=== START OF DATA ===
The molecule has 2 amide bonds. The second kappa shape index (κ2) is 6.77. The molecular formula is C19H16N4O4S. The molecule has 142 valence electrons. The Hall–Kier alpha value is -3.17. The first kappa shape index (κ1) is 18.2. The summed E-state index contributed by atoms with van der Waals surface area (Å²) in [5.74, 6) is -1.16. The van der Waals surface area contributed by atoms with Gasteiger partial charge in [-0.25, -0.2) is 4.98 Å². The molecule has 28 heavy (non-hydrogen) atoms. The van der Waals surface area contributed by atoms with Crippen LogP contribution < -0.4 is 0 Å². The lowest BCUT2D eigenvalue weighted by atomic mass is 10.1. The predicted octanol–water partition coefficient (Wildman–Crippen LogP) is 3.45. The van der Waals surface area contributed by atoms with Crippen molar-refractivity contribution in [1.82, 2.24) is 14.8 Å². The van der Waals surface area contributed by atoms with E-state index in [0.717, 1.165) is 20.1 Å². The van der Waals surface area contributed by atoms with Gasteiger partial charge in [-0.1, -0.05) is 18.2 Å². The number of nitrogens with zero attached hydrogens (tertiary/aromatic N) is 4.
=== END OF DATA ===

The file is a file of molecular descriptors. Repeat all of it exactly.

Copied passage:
The molecule has 2 amide bonds. The second kappa shape index (κ2) is 6.77. The molecular formula is C19H16N4O4S. The molecule has 142 valence electrons. The Hall–Kier alpha value is -3.17. The first kappa shape index (κ1) is 18.2. The summed E-state index contributed by atoms with van der Waals surface area (Å²) in [5.74, 6) is -1.16. The van der Waals surface area contributed by atoms with Gasteiger partial charge in [-0.25, -0.2) is 4.98 Å². The molecule has 28 heavy (non-hydrogen) atoms. The van der Waals surface area contributed by atoms with Crippen LogP contribution < -0.4 is 0 Å². The lowest BCUT2D eigenvalue weighted by atomic mass is 10.1. The predicted octanol–water partition coefficient (Wildman–Crippen LogP) is 3.45. The van der Waals surface area contributed by atoms with Crippen molar-refractivity contribution in [1.82, 2.24) is 14.8 Å². The van der Waals surface area contributed by atoms with E-state index in [0.717, 1.165) is 20.1 Å². The van der Waals surface area contributed by atoms with Gasteiger partial charge in [-0.1, -0.05) is 18.2 Å². The number of nitrogens with zero attached hydrogens (tertiary/aromatic N) is 4.